Martin, Marianne, “The Indelible Heart”, Bywater Books, 2011.
The Power of Friendship
When a good story comes together with beautiful prose, we get a wonderful read and these two attributes are trademarks of Marianne Martin. Martin has a knack for wit and writing about emotions that puts her in a special class of writers. Her character development is excellent and as we read, we begin to see the characters before our eyes. I met Marianne this year at Saints and Sinners and let me just say that her grace and charm as a person is reflected in the grace and charm with which she writes.
“The Inedible Heart” is the sequel to “Love in the Balance” and is set ten years later than the first novel and the characters of Charlie, Laura, Sage, Deanne, Kasey, Connie and Sharon are back with us. Sharon becomes the focus of the novel. The story opens with the news of the request for release of Charlie Crawford who had been sent to prison for murdering his lesbian neighbors. Charlie has put in a request for early release as he is terminally ill.
It was Sharon who was responsible for mobilizing her friends and bringing Charlie to justice and she realizes that if he is released, she will once again be called to action. Charlie not only killed her friends but also stole Sharon’s sobriety and her partner, Laura. Sharon has floundered ever since and life has become little more than survival from day to day. Now Laura has returned to town and Sharon must fight to keep Charlie in jail. Sharon feels that there will never be love in her life again and she has forgotten about friendship.
The basic themes of love and hate, of anger and depression and of life and death are all here. Sharon moves from having been a secondary character in “Love in the Balance” to becoming the main character of “The Indelible Heart” and from having been a character that we really had no feelings for to one that we want to learn more about. She is still upset and full of anger over the murder and she has been forced to deal with these issues and especially the issue of being unable to move forward. I think that many of us have had to sustain the loss of someone that we cared deeply for and we have felt the anger that accompanies the loss. Reactions vary and Sharon has really had to deal with her feelings by herself.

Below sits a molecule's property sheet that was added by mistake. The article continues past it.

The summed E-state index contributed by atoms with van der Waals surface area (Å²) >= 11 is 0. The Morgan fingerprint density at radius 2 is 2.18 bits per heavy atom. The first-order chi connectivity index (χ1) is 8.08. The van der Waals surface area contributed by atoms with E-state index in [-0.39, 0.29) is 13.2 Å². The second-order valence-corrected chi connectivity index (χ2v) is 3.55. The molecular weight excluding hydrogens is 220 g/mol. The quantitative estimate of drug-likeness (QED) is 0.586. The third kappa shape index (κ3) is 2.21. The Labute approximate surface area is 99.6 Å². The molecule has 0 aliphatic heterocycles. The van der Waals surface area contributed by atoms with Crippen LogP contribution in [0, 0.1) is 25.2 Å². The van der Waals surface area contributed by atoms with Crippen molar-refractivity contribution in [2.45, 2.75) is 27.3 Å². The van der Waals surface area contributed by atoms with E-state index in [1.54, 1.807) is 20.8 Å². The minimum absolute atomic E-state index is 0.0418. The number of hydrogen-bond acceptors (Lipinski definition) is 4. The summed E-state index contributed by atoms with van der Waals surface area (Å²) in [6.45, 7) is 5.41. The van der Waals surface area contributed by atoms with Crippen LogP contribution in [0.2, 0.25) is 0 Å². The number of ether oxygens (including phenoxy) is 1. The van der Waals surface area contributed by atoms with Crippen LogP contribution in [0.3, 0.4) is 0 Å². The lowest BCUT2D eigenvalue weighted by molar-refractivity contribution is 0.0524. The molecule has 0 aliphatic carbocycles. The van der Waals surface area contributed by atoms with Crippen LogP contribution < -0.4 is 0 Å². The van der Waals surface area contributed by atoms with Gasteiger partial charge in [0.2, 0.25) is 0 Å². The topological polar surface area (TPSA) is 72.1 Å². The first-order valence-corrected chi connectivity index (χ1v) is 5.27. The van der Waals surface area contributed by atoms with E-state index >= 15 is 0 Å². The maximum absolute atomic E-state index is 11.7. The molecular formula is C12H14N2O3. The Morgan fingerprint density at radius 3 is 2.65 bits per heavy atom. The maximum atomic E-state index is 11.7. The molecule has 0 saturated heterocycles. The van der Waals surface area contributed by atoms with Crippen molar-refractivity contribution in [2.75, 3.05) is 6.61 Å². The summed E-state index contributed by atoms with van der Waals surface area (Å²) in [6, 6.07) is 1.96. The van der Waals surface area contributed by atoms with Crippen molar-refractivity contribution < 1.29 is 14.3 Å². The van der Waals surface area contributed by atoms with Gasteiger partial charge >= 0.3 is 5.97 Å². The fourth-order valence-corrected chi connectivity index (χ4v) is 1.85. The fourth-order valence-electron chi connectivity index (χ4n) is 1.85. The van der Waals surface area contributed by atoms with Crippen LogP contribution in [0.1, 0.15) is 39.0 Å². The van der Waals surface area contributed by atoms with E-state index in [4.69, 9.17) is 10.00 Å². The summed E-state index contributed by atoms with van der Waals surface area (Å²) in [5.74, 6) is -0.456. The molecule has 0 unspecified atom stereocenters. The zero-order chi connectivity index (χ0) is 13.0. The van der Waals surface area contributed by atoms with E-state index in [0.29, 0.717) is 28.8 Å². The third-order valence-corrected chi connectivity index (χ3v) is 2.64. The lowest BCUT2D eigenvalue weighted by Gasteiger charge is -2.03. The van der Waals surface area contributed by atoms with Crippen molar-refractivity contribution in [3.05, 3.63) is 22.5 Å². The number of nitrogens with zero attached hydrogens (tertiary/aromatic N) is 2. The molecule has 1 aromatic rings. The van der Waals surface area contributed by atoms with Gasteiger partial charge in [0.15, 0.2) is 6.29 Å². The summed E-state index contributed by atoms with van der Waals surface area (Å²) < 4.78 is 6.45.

It is not easy to resurrect characters but Martin has done so and we begin to remember them as we knew them in “Love in the Balance”. However it is not necessary to read the first book in order to enjoy the second and for me that is the sign of a good writer. Even though the two books are certainly related, one does not depend on the other and each can stand alone.
Looking at Sharon once again, we see a woman who was bent on revenge for the murder of her friends; a woman who sought out justice. Unfortunately for her, gaining that justice did not make the hurt and pain go away and to come to terms with what happened, Sharon began to drink. When Laura left her because of the drinking, Sharon and depression began to walk hand in hand. That same depression slapped Sharon across the face and caused her to begin rebuilding herself and her life. She has been consumed by hate and with Laura’s return to town, love and friendship re-enter her life and the power of friendship becomes the major theme of the book.
Causes Marianne Martin Supports
HRC, Michigan Equality, Gay & Lesbian Task Force, The Leukemia & Lymphoma Society, ASPCA, HSUS